- UI. Okay, so yeah, you can modify the source code to fix this. The problem is that it's everywhere. You need to fix it in so many places throughout the OS that by the time you're finished, you might as well have scrapped Haiku the app_server and started with a new OS userland completely. (Edit: I let my hyperbole get away from me here. There should be little need to rearchitect the core OS. Strikeouts show the original text.)
- Power. Haiku does not have a heavy hardware requirement. In many ways, it's far lighter than Windows, MacOS, and many distributions of Linux. One of the problems, however, is Pervasive Multithreading. Haiku inherited this philosophy from BeOS, making multi-threading much easier than on other operating systems. This approach may have memory and performance problems on the Tablet's highly variable CPU speed and constrained memory.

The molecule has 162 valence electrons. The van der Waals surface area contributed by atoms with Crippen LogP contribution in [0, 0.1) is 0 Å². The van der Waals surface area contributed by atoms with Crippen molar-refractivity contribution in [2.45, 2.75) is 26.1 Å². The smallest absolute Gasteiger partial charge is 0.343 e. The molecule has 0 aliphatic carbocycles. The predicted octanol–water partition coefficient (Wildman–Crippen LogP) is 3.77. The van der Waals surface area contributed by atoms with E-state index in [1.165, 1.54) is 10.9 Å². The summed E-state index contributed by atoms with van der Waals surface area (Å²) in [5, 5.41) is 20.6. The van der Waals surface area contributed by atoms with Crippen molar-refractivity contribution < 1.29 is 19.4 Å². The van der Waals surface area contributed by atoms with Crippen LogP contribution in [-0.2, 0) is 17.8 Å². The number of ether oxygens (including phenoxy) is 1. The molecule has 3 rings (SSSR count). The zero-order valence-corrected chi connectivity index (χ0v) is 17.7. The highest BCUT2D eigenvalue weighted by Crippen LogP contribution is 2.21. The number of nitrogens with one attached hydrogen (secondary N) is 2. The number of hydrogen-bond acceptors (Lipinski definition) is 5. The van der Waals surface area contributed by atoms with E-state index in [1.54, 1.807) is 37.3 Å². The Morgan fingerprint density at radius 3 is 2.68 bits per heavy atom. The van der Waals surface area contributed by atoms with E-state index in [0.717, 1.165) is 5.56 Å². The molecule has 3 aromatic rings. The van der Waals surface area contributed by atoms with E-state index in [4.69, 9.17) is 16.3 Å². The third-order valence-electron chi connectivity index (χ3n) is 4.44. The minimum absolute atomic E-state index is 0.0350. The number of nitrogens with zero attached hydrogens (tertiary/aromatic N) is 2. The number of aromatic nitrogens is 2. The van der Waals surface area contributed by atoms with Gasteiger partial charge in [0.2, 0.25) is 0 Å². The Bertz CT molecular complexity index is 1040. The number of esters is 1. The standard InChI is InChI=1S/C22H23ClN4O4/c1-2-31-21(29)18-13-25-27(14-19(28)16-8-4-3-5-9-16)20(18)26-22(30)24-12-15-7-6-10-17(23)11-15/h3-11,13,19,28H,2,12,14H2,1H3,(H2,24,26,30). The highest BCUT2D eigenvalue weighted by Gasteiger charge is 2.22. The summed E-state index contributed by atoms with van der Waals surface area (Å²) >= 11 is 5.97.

- CPU scaling. This one would go the furthest for power-savings, and would involve a relatively small amount of tricky kernel code. Outlying worries would be unexpected behavior in userland when the CPU slows down.
- Lack of physical input devices. Really, this is a minor concern. A virtual keyboard service would need to be added to the OS to bring up the keyboard when the appropriate. Support for a touchscreen can be likewise added. I can imagine this easily being a Google Summer of Code project.
- Hardware Acceleration. Expecting and enforcing it is a serious advantage in the mobile space. iOS proves this over the more traditional graphic stack on which Android relies. While OpenGL was built-in to BeOS and thus, Haiku, it is by no means enforced. There are already efforts to implement this, but hardware support remains a difficult issue.
What are alternative OS devs, like the ones behind Haiku to do? Personally, I think everyone in the non-proprietary space can do well by abandoning the idea they can "win". We probably won't topple Windows, Mac OS, Android, or iOS. However, we can have a lot of fun, and raise crazy, new ideas of computer interaction to fruition.
While our code may not change the world, maybe our ideas will.